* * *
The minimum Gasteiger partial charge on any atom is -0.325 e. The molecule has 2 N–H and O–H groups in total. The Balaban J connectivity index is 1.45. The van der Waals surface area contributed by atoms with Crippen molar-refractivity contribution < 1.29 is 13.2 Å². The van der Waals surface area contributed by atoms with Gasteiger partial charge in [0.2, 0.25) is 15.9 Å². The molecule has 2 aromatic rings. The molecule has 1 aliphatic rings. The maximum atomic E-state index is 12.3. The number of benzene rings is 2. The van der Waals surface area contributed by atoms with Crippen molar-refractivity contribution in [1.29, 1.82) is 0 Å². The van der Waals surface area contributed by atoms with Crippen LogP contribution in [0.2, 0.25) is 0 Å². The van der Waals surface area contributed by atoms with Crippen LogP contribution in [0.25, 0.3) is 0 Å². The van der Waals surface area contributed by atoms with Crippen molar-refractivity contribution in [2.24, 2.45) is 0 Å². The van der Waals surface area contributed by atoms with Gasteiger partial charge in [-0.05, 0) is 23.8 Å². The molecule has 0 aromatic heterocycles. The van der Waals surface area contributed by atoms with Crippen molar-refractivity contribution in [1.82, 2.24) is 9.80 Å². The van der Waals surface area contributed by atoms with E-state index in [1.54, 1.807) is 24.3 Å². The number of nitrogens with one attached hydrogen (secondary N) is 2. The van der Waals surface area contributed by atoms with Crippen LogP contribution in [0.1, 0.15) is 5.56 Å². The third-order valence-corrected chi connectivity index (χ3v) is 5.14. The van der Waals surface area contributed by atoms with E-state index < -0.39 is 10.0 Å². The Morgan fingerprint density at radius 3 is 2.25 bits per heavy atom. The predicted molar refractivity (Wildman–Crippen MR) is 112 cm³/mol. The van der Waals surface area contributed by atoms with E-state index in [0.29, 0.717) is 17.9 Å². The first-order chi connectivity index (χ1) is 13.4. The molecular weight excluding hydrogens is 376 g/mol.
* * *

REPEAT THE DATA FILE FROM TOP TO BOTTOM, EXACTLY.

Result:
The minimum Gasteiger partial charge on any atom is -0.325 e. The molecule has 2 N–H and O–H groups in total. The Balaban J connectivity index is 1.45. The van der Waals surface area contributed by atoms with Crippen molar-refractivity contribution < 1.29 is 13.2 Å². The van der Waals surface area contributed by atoms with Gasteiger partial charge in [0.2, 0.25) is 15.9 Å². The molecule has 2 aromatic rings. The molecule has 1 aliphatic rings. The maximum atomic E-state index is 12.3. The number of benzene rings is 2. The van der Waals surface area contributed by atoms with Crippen molar-refractivity contribution in [1.29, 1.82) is 0 Å². The van der Waals surface area contributed by atoms with Crippen LogP contribution in [0.2, 0.25) is 0 Å². The van der Waals surface area contributed by atoms with Crippen LogP contribution in [0.25, 0.3) is 0 Å². The van der Waals surface area contributed by atoms with Crippen molar-refractivity contribution in [2.24, 2.45) is 0 Å². The van der Waals surface area contributed by atoms with Gasteiger partial charge in [-0.05, 0) is 23.8 Å². The molecule has 0 aromatic heterocycles. The van der Waals surface area contributed by atoms with Crippen molar-refractivity contribution in [1.82, 2.24) is 9.80 Å². The van der Waals surface area contributed by atoms with E-state index in [1.54, 1.807) is 24.3 Å². The number of nitrogens with one attached hydrogen (secondary N) is 2. The van der Waals surface area contributed by atoms with Crippen LogP contribution in [0.1, 0.15) is 5.56 Å². The third-order valence-corrected chi connectivity index (χ3v) is 5.14. The van der Waals surface area contributed by atoms with E-state index < -0.39 is 10.0 Å². The Morgan fingerprint density at radius 3 is 2.25 bits per heavy atom. The predicted molar refractivity (Wildman–Crippen MR) is 112 cm³/mol. The van der Waals surface area contributed by atoms with E-state index in [0.29, 0.717) is 17.9 Å². The first-order chi connectivity index (χ1) is 13.4. The molecular weight excluding hydrogens is 376 g/mol.